Conference Proceeding

XML Schema, Tree Logic and Sheaves Automata.

Applicable Algebra in Engineering Communication and Computing (Impact Factor: 0.76). 01/2003; DOI:10.1007/3-540-44881-0_18 In proceeding of: Rewriting Techniques and Applications, 14th International Conference, RTA 2003, Valencia, Spain, June 9-11, 2003, Proceedings
Source: DBLP

ABSTRACT XML documents may be roughly described as unranked, ordered trees and it is therefore natural to use tree automata to process or validate them. This idea has already been successfully applied in the context of Document Type Defi- nition (DTD), the simplest standard for defining document va lidity, but additional work is needed to take into account XML Schema, a more advanced standard, for which regular tree automata are not satisfactory. In thi s paper, we introduce Sheaves Logic (SL), a new tree logic that extends the syntax of the — recursion- free fragment of — W3C XML Schema Definition Language (WXS). Then we define a new class of automata for unranked trees that provide s decision proce- dures for the basic questions about SL: model-checking; satisfiability; entailment. The same class of automata is also used to answer basic questions about WXS, in- cluding recursive schemas: decidability of type-checking documents; testing the emptiness of schemas; testing that a schema subsumes another one.

0 0
  • Source
    [show abstract] [hide abstract]
    ABSTRACT: We define tree automata with global constraints (TAGC), generalizing the well-known class of tree automata with global equality and disequality constraints (14) (TAGED). TAGC can test for equality and disequality between sub- terms whose positions are defined by the states reached dur- ing a computation. In particular, TAGC can check that all the subterms reaching a given state are distinct. This con- straint is related to monadic key constraints for XML docu- ments, meaning that every two distinct positions of a given type have different values. We prove decidability of the emptiness problem for TAGC. This solves, in particular, the open question of de- cidability of emptiness for TAGED. We further extend our result by allowing global arithmetic constraints for count - ing the number of occurrences of some state or the number of different subterms reaching some state during a compu- tation. We also allow local equality and disequality tests between sibling positions and the extension to unranked ordered trees. As a consequence of our results for TAGC, we prove the decidability of a fragment of the monadic second order logic on trees extended with predicates for equality and disequality between subtrees, and cardinality.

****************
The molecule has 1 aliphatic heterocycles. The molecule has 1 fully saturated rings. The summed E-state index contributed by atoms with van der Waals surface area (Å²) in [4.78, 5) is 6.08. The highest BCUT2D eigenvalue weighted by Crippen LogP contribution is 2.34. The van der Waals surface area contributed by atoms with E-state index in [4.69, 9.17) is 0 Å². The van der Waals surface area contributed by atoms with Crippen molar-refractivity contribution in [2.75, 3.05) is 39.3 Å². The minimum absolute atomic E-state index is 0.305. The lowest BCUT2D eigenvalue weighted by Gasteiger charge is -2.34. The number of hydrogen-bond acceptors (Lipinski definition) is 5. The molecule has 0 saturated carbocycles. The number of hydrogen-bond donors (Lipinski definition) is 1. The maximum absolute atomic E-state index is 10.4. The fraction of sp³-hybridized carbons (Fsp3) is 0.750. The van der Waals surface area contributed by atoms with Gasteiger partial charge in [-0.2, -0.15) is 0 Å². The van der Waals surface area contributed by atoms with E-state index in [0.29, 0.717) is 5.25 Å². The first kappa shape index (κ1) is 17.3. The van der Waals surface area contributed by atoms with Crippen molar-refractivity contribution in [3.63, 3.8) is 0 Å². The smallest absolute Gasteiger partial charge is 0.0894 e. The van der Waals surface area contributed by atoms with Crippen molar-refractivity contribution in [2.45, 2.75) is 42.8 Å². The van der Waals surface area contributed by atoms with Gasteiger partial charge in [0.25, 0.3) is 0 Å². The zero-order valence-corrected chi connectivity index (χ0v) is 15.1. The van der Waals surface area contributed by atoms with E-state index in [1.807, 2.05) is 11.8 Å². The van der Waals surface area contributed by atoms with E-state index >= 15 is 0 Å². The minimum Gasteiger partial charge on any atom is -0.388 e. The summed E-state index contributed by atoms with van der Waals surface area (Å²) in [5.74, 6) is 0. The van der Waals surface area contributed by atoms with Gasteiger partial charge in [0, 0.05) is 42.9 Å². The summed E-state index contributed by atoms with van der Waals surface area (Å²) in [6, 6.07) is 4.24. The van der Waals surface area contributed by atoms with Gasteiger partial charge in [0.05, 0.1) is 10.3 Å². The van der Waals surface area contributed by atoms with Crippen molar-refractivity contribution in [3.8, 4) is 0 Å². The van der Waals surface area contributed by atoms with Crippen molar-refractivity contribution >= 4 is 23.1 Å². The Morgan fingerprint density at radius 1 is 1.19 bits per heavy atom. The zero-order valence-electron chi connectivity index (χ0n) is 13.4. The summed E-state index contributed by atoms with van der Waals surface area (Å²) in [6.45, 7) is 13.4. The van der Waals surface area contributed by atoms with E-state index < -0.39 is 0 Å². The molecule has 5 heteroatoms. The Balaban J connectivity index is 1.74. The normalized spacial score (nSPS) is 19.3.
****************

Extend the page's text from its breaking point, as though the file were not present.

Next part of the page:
Proceedings of the 25th Annual IEEE Symposium on Logic in Computer Science, LICS 2010, 11-14 July 2010, Edinburgh, United Kingdom; 01/2010
  • Source
    [show abstract] [hide abstract]
    ABSTRACT: We present algorithms for testing language inclusion L(A) ⊆ L(B) between tree automata in time O(|A| · |B|) where B is deterministic (bottom-up or top-down). We extend our algorithms for testing inclusion of automata for unranked trees A in deterministic DTDs or deterministic EDTDs with re- strained competition D in time O(|A| · |Σ| · |D|). Previous algorithms were less efficient or less general.
  • Source
    [show abstract] [hide abstract]
    ABSTRACT: We introduce the extended modal logic EML with regularity constraints and full Presburger constraints on the number of children that generalize graded modali- ties, also known as number restrictions in description logics. We show that EML satisfiability is only pspace-complete by designing a Ladner-like algorithm. This extends a well-known and non-trivial pspace upper bound for graded modal logic. Furthermore, we provide a detailed comparison with logics that contain Presburger constraints and that are dedicated to query XML documents. As an application, we provide a logarithmic space reduction from a variant of Sheaves logic SL into EML that allows us to establish that its satisfiability problem is also pspace-complete, significantly improving the best known upper bound.
    J. Applied Logic. 01/2010; 8:233-252.

Full-text (3 Sources)

Available from
Nov 6, 2012